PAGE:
Ideal owner / home
Beagle are pack dogs, often living in groups of several dozen if they’re part of a hunting pack. This, along with their affectionate nature and love towards their humans, means they don’t respond well to being left alone. If you're required to leave the house regularly for work or other reasons, you should consider a different breed or find a way to ensure they’re not alone in the day. One way you could do this is to extend your family further with another dog or cat to keep them company.
Their small size and temperament mean they can live in an apartment so long as they still get the exercise requirements they need. Those who live in apartments will want to seriously consider their neighbours before committing to a Beagle. Their loud howling could be enough to upset even the friendliest of neighbours, so you will need to do your best to train it out of them.
If you’re not looking for an active pet, then a Beagle isn’t for you. They require an owner who can commit to at least 1 to 2 hours walking a day, usually split into at least 2 walks. This exercise requirement doesn’t lessen during winter, so you must be willing to continue these walks even on cold, wet days. If they don’t get this exercise then they can quickly become overweight and bored which will lead to negative, destructive behaviour.
If the weather really is to bad to go for your regular walk, you can still stimulate them both mentally and physically in your house. For tips on how to do this, please read our 8 ways to exercise your pet indoors blog.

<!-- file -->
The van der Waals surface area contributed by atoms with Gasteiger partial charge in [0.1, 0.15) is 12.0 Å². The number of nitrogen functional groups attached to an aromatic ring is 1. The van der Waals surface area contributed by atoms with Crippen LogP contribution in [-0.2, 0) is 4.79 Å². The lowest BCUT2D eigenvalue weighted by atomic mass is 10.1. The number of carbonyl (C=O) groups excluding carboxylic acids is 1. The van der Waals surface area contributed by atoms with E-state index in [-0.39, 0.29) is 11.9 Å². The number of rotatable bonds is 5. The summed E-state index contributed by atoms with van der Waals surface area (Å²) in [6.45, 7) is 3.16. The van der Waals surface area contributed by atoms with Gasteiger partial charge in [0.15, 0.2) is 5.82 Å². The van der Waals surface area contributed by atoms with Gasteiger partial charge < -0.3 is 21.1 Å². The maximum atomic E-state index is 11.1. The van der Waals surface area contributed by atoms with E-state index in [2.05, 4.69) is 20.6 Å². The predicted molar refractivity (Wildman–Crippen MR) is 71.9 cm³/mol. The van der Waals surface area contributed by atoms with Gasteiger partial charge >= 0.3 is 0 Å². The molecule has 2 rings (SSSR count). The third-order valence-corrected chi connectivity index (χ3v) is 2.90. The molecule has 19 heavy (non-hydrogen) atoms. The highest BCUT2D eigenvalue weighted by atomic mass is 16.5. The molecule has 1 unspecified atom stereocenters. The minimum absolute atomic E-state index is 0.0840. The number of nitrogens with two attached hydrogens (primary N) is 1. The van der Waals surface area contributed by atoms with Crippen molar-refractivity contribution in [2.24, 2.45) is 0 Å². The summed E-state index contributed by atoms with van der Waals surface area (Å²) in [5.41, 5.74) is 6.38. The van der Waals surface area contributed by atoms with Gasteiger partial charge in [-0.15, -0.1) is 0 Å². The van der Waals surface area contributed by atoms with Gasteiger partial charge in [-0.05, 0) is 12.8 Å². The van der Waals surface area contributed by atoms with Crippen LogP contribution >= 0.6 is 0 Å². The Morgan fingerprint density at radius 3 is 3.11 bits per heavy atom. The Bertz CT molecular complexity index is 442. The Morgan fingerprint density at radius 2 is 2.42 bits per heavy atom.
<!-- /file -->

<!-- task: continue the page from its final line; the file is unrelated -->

Any potential Beagle owner needs to be patient, understanding and consistent if they want to have a well-trained dog. Whilst Beagles are intelligent, they are also notoriously stubborn and independent so training can be difficult, buy you'll prevail if you use the right techniques and are patient and consistent.
Those who have gardens will need to thoroughly escape proof the perimeter. If your Beagle catches an interesting scent, then you can guarantee they'll find any weakness in the garden fence and will be gone before you know it. Unfortunately, when they’re after a scent, they can be incredibly difficult to recall, so it’s best to ensure they never have the capability to escape.
They’re a rather mouthy breed which means they'll often put their whole mouth around people’s arms, hands, feet etc. It’s not an action that 's intended to cause harm which you'll realise as they apply hardly any pressure from their jaw, but it can be distressing for young children if they’re not warned or aren’t particularly fond of dogs.
There are multiple ways you can help reduce mouthy behaviour including distracting them or teaching them a different, less intrusive way of welcoming guests. If you have young children, you should teach them to be wary of your dog’s mouthy tendencies to reduce the risk of an accident.